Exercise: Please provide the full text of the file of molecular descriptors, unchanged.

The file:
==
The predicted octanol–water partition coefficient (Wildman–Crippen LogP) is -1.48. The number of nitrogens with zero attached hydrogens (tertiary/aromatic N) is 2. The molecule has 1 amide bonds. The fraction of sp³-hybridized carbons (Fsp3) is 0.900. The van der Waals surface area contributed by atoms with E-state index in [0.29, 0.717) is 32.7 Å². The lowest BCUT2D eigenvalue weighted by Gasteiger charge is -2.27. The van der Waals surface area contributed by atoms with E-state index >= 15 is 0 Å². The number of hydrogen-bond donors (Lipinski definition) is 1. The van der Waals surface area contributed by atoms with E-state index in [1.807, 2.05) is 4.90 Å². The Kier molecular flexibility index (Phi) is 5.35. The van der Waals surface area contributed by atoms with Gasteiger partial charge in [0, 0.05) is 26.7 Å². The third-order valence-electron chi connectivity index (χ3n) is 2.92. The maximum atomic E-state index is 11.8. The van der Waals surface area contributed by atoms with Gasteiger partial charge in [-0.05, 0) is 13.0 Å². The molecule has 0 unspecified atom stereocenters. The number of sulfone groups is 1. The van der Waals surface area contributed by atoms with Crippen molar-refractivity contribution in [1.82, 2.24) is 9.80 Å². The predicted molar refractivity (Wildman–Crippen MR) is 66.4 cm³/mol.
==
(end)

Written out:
The predicted octanol–water partition coefficient (Wildman–Crippen LogP) is -1.48. The number of nitrogens with zero attached hydrogens (tertiary/aromatic N) is 2. The molecule has 1 amide bonds. The fraction of sp³-hybridized carbons (Fsp3) is 0.900. The van der Waals surface area contributed by atoms with E-state index in [0.29, 0.717) is 32.7 Å². The lowest BCUT2D eigenvalue weighted by Gasteiger charge is -2.27. The van der Waals surface area contributed by atoms with E-state index >= 15 is 0 Å². The number of hydrogen-bond donors (Lipinski definition) is 1. The van der Waals surface area contributed by atoms with E-state index in [1.807, 2.05) is 4.90 Å². The Kier molecular flexibility index (Phi) is 5.35. The van der Waals surface area contributed by atoms with Gasteiger partial charge in [0, 0.05) is 26.7 Å². The third-order valence-electron chi connectivity index (χ3n) is 2.92. The maximum atomic E-state index is 11.8. The van der Waals surface area contributed by atoms with Gasteiger partial charge in [-0.05, 0) is 13.0 Å². The molecule has 0 unspecified atom stereocenters. The number of sulfone groups is 1. The van der Waals surface area contributed by atoms with Crippen molar-refractivity contribution in [1.82, 2.24) is 9.80 Å². The predicted molar refractivity (Wildman–Crippen MR) is 66.4 cm³/mol.